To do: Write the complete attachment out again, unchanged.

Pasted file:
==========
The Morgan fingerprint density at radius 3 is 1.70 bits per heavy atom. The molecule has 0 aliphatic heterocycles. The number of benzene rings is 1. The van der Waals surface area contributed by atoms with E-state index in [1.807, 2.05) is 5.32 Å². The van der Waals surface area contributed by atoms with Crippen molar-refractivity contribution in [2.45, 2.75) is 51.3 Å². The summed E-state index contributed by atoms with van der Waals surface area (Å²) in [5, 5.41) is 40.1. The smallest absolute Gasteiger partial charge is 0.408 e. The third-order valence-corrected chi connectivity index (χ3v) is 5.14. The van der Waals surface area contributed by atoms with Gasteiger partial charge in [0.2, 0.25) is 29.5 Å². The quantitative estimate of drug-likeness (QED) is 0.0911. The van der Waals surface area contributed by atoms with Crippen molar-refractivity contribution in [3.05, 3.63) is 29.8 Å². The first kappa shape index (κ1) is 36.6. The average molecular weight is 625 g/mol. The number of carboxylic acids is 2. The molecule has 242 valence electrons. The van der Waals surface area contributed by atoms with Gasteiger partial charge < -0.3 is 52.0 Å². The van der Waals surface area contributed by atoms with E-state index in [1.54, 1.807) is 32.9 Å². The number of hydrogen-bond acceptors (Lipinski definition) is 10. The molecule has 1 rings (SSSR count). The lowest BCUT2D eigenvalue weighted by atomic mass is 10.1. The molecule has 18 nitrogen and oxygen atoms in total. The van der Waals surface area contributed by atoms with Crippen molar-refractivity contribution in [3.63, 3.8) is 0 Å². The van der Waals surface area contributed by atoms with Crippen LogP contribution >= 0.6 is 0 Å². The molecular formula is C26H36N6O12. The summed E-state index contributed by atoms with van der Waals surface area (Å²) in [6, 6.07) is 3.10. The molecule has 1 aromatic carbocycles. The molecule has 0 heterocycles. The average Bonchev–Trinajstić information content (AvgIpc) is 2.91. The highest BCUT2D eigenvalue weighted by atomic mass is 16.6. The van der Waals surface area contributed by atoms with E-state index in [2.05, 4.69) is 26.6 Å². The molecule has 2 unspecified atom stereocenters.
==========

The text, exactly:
The Morgan fingerprint density at radius 3 is 1.70 bits per heavy atom. The molecule has 0 aliphatic heterocycles. The number of benzene rings is 1. The van der Waals surface area contributed by atoms with E-state index in [1.807, 2.05) is 5.32 Å². The van der Waals surface area contributed by atoms with Crippen molar-refractivity contribution in [2.45, 2.75) is 51.3 Å². The summed E-state index contributed by atoms with van der Waals surface area (Å²) in [5, 5.41) is 40.1. The smallest absolute Gasteiger partial charge is 0.408 e. The third-order valence-corrected chi connectivity index (χ3v) is 5.14. The van der Waals surface area contributed by atoms with Gasteiger partial charge in [0.2, 0.25) is 29.5 Å². The quantitative estimate of drug-likeness (QED) is 0.0911. The van der Waals surface area contributed by atoms with Crippen molar-refractivity contribution in [3.05, 3.63) is 29.8 Å². The first kappa shape index (κ1) is 36.6. The average molecular weight is 625 g/mol. The number of carboxylic acids is 2. The molecule has 242 valence electrons. The van der Waals surface area contributed by atoms with Gasteiger partial charge < -0.3 is 52.0 Å². The van der Waals surface area contributed by atoms with E-state index in [1.54, 1.807) is 32.9 Å². The number of hydrogen-bond acceptors (Lipinski definition) is 10. The molecule has 1 rings (SSSR count). The lowest BCUT2D eigenvalue weighted by atomic mass is 10.1. The molecule has 18 nitrogen and oxygen atoms in total. The van der Waals surface area contributed by atoms with Crippen molar-refractivity contribution in [3.63, 3.8) is 0 Å². The van der Waals surface area contributed by atoms with Crippen LogP contribution >= 0.6 is 0 Å². The molecular formula is C26H36N6O12. The summed E-state index contributed by atoms with van der Waals surface area (Å²) in [6, 6.07) is 3.10. The molecule has 1 aromatic carbocycles. The molecule has 0 heterocycles. The average Bonchev–Trinajstić information content (AvgIpc) is 2.91. The highest BCUT2D eigenvalue weighted by atomic mass is 16.6. The van der Waals surface area contributed by atoms with E-state index in [2.05, 4.69) is 26.6 Å². The molecule has 2 unspecified atom stereocenters.